Person at computer with cybersecurity images

How to engage employees in a cybersecurity culture

It’s a normal day at the office when you hear your inbox ding. You see your colleague has emailed the entire company a document to review. You think it’s strange that he’s emailing the entire company, but you download the attachment anyway to take a look.

And just like that, you’ve fallen victim to a phishing email. And you’re not the only one; several of your coworkers downloaded the document, too.

What’s a phishing email?

A phishing email looks like it’s sent from a legitimate source—like a coworker or a company you do business with—but it’s actually sent by cybercriminals who are trying to trick you into taking action like clicking a link, downloading a malicious attachment or forwarding the message to other people.

Cyberattacks, like phishing emails, are frequent and common, with 47% of small businesses in the U.S. saying they’ve fallen victim to a cyberattack.1 What’s more, 52% of data breaches at small businesses are attributed to employee error.1

In the case of our story above, the document you downloaded on to your computer could contain malware, which can steal your personal information or company information, or lock you out of your data.

How to engage employees in a cybersecurity culture

With cybercriminals continuously getting more sophisticated in their phishing techniques, it’s important to engage employees in a cybersecurity culture that helps them and your company stay safe.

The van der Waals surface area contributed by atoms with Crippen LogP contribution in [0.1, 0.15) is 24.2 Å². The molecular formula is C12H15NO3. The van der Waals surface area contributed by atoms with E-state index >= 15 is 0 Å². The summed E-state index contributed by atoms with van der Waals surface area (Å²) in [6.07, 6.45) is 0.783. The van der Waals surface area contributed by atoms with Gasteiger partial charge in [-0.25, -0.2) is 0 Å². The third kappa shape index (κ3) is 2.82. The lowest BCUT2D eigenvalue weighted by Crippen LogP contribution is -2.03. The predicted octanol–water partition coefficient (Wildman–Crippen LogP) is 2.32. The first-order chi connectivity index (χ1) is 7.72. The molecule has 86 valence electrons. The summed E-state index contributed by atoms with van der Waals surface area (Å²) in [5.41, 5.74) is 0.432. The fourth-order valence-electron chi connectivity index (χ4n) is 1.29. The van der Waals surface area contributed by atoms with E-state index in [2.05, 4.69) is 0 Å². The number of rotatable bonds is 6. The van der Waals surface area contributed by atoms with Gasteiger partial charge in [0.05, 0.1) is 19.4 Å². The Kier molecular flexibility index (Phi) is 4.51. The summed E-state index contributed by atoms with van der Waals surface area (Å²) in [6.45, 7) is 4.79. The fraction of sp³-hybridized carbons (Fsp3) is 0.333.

Here are four tips to help engage employees in a cybersecurity culture:

  1. Provide cybersecurity training: One study revealed that only 45% of organizations provide employees with mandatory formal cybersecurity training,1 yet training your workforce for cyber threats is one of the best ways to prevent losing assets and data to an attack.
  2. Make training interesting: Of course, cybersecurity training is only effective if employees are paying attention! Research shows that 64% of employees don’t pay full attention during cybersecurity training, and 36% find it uninteresting.2 To make cybersecurity training interesting, some experts recommend gamification, which is a strategy that incentivizes employees with hands-on, security-related challenges, competitions and rewards.
  3. Don’t forget about remote workers: 74% of remote staff have access to critical data, yet 33% of companies don’t offer cybersecurity training to remote employees.3
  4. Create a safe space for employees: Remember that cyberattacks like phishing emails can look legitimate and be extremely convincing. Mistakes happen—and it’s important for employees to feel safe reporting incidents without fear of consequences, retribution or blame. When employees feel safe reporting cyber incidents immediately, IT can quickly respond to the situation and increase the chances of a positive outcome.

We’re here for you!

Cyberattacks are just one threat your employees face. The impact of critical illness, injury, hospital stays and loss of life also threaten the financial wellbeing of your employees. Washington National is here to help you protect your employees. Check out how we can help.